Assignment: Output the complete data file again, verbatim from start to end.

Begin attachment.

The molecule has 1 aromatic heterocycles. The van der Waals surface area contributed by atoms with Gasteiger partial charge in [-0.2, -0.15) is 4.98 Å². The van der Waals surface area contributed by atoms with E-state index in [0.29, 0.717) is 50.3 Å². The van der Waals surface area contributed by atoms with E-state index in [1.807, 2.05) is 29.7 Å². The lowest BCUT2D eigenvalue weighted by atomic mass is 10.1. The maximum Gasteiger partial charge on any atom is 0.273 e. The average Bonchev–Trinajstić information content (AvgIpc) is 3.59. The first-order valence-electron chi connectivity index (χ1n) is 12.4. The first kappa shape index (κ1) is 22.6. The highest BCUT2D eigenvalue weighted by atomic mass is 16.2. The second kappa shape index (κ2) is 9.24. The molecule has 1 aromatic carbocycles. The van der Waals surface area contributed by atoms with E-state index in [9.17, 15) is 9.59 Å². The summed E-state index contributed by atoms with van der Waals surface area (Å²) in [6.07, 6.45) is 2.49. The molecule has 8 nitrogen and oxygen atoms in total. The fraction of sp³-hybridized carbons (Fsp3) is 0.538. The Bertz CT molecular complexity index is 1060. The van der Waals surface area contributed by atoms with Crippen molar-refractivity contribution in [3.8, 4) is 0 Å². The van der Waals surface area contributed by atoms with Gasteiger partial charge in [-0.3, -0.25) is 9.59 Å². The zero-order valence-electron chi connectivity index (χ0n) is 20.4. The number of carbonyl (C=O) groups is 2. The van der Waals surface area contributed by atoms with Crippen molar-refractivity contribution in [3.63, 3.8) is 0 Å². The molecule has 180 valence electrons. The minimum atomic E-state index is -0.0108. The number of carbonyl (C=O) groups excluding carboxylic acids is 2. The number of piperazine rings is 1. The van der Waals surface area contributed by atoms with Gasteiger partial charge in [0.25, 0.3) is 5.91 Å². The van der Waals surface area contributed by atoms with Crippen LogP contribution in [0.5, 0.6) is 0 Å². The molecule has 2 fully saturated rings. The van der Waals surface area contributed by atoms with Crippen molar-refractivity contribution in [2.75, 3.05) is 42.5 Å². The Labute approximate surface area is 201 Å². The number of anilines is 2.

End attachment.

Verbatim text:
The molecule has 1 aromatic heterocycles. The van der Waals surface area contributed by atoms with Gasteiger partial charge in [-0.2, -0.15) is 4.98 Å². The van der Waals surface area contributed by atoms with E-state index in [0.29, 0.717) is 50.3 Å². The van der Waals surface area contributed by atoms with E-state index in [1.807, 2.05) is 29.7 Å². The lowest BCUT2D eigenvalue weighted by atomic mass is 10.1. The maximum Gasteiger partial charge on any atom is 0.273 e. The average Bonchev–Trinajstić information content (AvgIpc) is 3.59. The first-order valence-electron chi connectivity index (χ1n) is 12.4. The first kappa shape index (κ1) is 22.6. The highest BCUT2D eigenvalue weighted by atomic mass is 16.2. The second kappa shape index (κ2) is 9.24. The molecule has 1 aromatic carbocycles. The van der Waals surface area contributed by atoms with E-state index in [9.17, 15) is 9.59 Å². The summed E-state index contributed by atoms with van der Waals surface area (Å²) in [6.07, 6.45) is 2.49. The molecule has 8 nitrogen and oxygen atoms in total. The fraction of sp³-hybridized carbons (Fsp3) is 0.538. The Bertz CT molecular complexity index is 1060. The van der Waals surface area contributed by atoms with Crippen molar-refractivity contribution in [3.8, 4) is 0 Å². The van der Waals surface area contributed by atoms with Gasteiger partial charge in [-0.3, -0.25) is 9.59 Å². The zero-order valence-electron chi connectivity index (χ0n) is 20.4. The number of carbonyl (C=O) groups is 2. The van der Waals surface area contributed by atoms with Crippen molar-refractivity contribution in [3.63, 3.8) is 0 Å². The molecule has 180 valence electrons. The minimum atomic E-state index is -0.0108. The number of carbonyl (C=O) groups excluding carboxylic acids is 2. The number of piperazine rings is 1. The van der Waals surface area contributed by atoms with Gasteiger partial charge in [0.25, 0.3) is 5.91 Å². The van der Waals surface area contributed by atoms with Crippen LogP contribution in [0.5, 0.6) is 0 Å². The molecule has 2 fully saturated rings. The van der Waals surface area contributed by atoms with Crippen molar-refractivity contribution in [2.75, 3.05) is 42.5 Å². The Labute approximate surface area is 201 Å². The number of anilines is 2.